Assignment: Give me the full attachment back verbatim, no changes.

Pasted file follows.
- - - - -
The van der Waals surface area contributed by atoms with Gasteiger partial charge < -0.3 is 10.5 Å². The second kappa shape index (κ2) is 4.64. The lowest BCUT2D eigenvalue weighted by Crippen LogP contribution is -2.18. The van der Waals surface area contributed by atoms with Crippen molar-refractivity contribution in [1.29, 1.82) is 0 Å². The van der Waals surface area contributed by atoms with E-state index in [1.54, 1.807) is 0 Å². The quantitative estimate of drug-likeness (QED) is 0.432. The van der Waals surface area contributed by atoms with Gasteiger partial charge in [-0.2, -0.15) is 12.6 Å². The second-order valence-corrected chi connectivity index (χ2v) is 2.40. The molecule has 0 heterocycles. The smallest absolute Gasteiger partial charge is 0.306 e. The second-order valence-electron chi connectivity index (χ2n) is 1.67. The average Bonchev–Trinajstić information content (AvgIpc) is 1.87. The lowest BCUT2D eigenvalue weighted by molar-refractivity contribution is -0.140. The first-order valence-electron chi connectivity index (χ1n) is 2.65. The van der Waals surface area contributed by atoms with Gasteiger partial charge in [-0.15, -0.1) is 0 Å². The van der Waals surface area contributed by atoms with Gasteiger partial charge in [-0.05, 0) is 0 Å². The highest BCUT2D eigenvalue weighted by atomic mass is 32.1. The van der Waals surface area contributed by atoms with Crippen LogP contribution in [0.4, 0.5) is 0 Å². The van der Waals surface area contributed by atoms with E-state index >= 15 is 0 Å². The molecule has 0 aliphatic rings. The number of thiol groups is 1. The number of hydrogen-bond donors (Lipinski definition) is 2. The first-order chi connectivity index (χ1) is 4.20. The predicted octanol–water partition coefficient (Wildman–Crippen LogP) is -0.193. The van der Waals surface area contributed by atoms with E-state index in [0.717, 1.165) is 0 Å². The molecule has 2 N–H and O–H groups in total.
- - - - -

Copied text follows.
The van der Waals surface area contributed by atoms with Gasteiger partial charge < -0.3 is 10.5 Å². The second kappa shape index (κ2) is 4.64. The lowest BCUT2D eigenvalue weighted by Crippen LogP contribution is -2.18. The van der Waals surface area contributed by atoms with Crippen molar-refractivity contribution in [1.29, 1.82) is 0 Å². The van der Waals surface area contributed by atoms with E-state index in [1.54, 1.807) is 0 Å². The quantitative estimate of drug-likeness (QED) is 0.432. The van der Waals surface area contributed by atoms with Gasteiger partial charge in [-0.2, -0.15) is 12.6 Å². The second-order valence-corrected chi connectivity index (χ2v) is 2.40. The molecule has 0 heterocycles. The smallest absolute Gasteiger partial charge is 0.306 e. The second-order valence-electron chi connectivity index (χ2n) is 1.67. The average Bonchev–Trinajstić information content (AvgIpc) is 1.87. The lowest BCUT2D eigenvalue weighted by molar-refractivity contribution is -0.140. The first-order valence-electron chi connectivity index (χ1n) is 2.65. The van der Waals surface area contributed by atoms with Gasteiger partial charge in [-0.15, -0.1) is 0 Å². The van der Waals surface area contributed by atoms with Gasteiger partial charge in [-0.05, 0) is 0 Å². The highest BCUT2D eigenvalue weighted by atomic mass is 32.1. The van der Waals surface area contributed by atoms with Crippen LogP contribution in [0.4, 0.5) is 0 Å². The van der Waals surface area contributed by atoms with E-state index >= 15 is 0 Å². The molecule has 0 aliphatic rings. The number of thiol groups is 1. The number of hydrogen-bond donors (Lipinski definition) is 2. The first-order chi connectivity index (χ1) is 4.20. The predicted octanol–water partition coefficient (Wildman–Crippen LogP) is -0.193. The van der Waals surface area contributed by atoms with E-state index in [0.717, 1.165) is 0 Å². The molecule has 2 N–H and O–H groups in total.